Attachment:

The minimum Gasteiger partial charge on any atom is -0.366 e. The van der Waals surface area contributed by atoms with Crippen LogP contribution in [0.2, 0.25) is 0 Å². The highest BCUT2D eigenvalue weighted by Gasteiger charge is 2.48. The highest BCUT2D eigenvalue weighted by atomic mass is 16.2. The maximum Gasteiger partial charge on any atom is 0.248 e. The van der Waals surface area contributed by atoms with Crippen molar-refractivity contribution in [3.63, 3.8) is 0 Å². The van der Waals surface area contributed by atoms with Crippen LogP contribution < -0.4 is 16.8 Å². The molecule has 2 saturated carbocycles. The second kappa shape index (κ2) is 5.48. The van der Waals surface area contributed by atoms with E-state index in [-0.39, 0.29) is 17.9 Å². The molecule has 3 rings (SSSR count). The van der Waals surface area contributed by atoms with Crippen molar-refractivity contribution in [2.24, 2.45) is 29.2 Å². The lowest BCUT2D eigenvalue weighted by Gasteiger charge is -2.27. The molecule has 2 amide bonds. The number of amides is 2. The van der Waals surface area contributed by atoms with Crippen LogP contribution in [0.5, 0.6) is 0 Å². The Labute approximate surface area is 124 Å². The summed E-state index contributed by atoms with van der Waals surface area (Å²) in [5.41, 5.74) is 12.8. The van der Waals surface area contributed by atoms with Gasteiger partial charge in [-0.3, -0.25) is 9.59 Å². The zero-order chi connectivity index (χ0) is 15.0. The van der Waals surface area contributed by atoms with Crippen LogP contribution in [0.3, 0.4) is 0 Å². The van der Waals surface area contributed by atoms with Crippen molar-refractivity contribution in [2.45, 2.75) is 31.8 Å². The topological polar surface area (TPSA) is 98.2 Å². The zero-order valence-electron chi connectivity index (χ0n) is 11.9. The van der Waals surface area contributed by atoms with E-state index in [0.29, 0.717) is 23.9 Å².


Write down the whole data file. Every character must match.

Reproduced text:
The minimum Gasteiger partial charge on any atom is -0.366 e. The van der Waals surface area contributed by atoms with Crippen LogP contribution in [0.2, 0.25) is 0 Å². The highest BCUT2D eigenvalue weighted by Gasteiger charge is 2.48. The highest BCUT2D eigenvalue weighted by atomic mass is 16.2. The maximum Gasteiger partial charge on any atom is 0.248 e. The van der Waals surface area contributed by atoms with Crippen molar-refractivity contribution in [3.63, 3.8) is 0 Å². The van der Waals surface area contributed by atoms with Crippen LogP contribution < -0.4 is 16.8 Å². The molecule has 2 saturated carbocycles. The second kappa shape index (κ2) is 5.48. The van der Waals surface area contributed by atoms with E-state index in [-0.39, 0.29) is 17.9 Å². The molecule has 3 rings (SSSR count). The van der Waals surface area contributed by atoms with Crippen molar-refractivity contribution in [2.24, 2.45) is 29.2 Å². The lowest BCUT2D eigenvalue weighted by Gasteiger charge is -2.27. The molecule has 2 amide bonds. The number of amides is 2. The van der Waals surface area contributed by atoms with Crippen LogP contribution in [0.5, 0.6) is 0 Å². The Labute approximate surface area is 124 Å². The summed E-state index contributed by atoms with van der Waals surface area (Å²) in [5.41, 5.74) is 12.8. The van der Waals surface area contributed by atoms with Gasteiger partial charge in [-0.3, -0.25) is 9.59 Å². The zero-order chi connectivity index (χ0) is 15.0. The van der Waals surface area contributed by atoms with Crippen LogP contribution in [0.3, 0.4) is 0 Å². The van der Waals surface area contributed by atoms with Crippen molar-refractivity contribution in [2.45, 2.75) is 31.8 Å². The topological polar surface area (TPSA) is 98.2 Å². The zero-order valence-electron chi connectivity index (χ0n) is 11.9. The van der Waals surface area contributed by atoms with E-state index in [0.29, 0.717) is 23.9 Å².